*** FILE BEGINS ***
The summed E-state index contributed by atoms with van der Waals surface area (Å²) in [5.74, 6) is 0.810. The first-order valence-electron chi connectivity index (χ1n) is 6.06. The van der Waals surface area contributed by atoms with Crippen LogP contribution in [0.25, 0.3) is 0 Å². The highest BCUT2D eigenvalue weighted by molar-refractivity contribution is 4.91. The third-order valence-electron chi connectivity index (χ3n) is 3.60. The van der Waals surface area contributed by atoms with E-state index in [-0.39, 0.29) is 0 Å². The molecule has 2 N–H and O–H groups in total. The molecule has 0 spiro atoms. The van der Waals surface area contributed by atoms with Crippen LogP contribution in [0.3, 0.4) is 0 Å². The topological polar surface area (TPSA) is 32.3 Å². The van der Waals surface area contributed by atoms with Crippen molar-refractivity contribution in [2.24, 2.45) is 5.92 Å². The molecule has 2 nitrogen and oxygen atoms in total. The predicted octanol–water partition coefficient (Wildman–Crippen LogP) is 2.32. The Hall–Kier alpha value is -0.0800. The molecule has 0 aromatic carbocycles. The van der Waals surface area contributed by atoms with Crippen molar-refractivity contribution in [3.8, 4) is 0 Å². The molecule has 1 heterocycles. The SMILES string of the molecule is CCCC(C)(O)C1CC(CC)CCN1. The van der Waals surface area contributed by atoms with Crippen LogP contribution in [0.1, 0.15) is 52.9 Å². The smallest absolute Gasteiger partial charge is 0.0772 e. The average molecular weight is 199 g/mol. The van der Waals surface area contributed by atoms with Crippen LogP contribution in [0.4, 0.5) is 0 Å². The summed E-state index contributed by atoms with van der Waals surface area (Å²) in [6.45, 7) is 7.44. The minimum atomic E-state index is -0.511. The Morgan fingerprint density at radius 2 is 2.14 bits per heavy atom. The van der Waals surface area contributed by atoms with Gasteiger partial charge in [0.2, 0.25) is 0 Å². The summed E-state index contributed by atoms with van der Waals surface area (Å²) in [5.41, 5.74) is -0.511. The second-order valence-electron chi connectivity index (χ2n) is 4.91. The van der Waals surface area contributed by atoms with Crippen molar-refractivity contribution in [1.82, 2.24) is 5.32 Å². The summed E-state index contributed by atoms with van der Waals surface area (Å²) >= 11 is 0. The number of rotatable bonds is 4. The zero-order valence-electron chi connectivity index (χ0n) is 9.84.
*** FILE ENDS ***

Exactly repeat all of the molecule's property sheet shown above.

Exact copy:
The summed E-state index contributed by atoms with van der Waals surface area (Å²) in [5.74, 6) is 0.810. The first-order valence-electron chi connectivity index (χ1n) is 6.06. The van der Waals surface area contributed by atoms with Crippen LogP contribution in [0.25, 0.3) is 0 Å². The highest BCUT2D eigenvalue weighted by molar-refractivity contribution is 4.91. The third-order valence-electron chi connectivity index (χ3n) is 3.60. The van der Waals surface area contributed by atoms with E-state index in [-0.39, 0.29) is 0 Å². The molecule has 2 N–H and O–H groups in total. The molecule has 0 spiro atoms. The van der Waals surface area contributed by atoms with Crippen LogP contribution in [0.3, 0.4) is 0 Å². The topological polar surface area (TPSA) is 32.3 Å². The van der Waals surface area contributed by atoms with Crippen molar-refractivity contribution in [2.24, 2.45) is 5.92 Å². The molecule has 2 nitrogen and oxygen atoms in total. The predicted octanol–water partition coefficient (Wildman–Crippen LogP) is 2.32. The Hall–Kier alpha value is -0.0800. The molecule has 0 aromatic carbocycles. The van der Waals surface area contributed by atoms with Crippen molar-refractivity contribution in [3.8, 4) is 0 Å². The molecule has 1 heterocycles. The SMILES string of the molecule is CCCC(C)(O)C1CC(CC)CCN1. The van der Waals surface area contributed by atoms with Crippen LogP contribution in [0.1, 0.15) is 52.9 Å². The smallest absolute Gasteiger partial charge is 0.0772 e. The average molecular weight is 199 g/mol. The van der Waals surface area contributed by atoms with Crippen LogP contribution in [0.4, 0.5) is 0 Å². The summed E-state index contributed by atoms with van der Waals surface area (Å²) in [6.45, 7) is 7.44. The minimum atomic E-state index is -0.511. The Morgan fingerprint density at radius 2 is 2.14 bits per heavy atom. The van der Waals surface area contributed by atoms with Gasteiger partial charge in [0.2, 0.25) is 0 Å². The summed E-state index contributed by atoms with van der Waals surface area (Å²) in [5.41, 5.74) is -0.511. The second-order valence-electron chi connectivity index (χ2n) is 4.91. The van der Waals surface area contributed by atoms with Crippen molar-refractivity contribution in [1.82, 2.24) is 5.32 Å². The summed E-state index contributed by atoms with van der Waals surface area (Å²) >= 11 is 0. The number of rotatable bonds is 4. The zero-order valence-electron chi connectivity index (χ0n) is 9.84.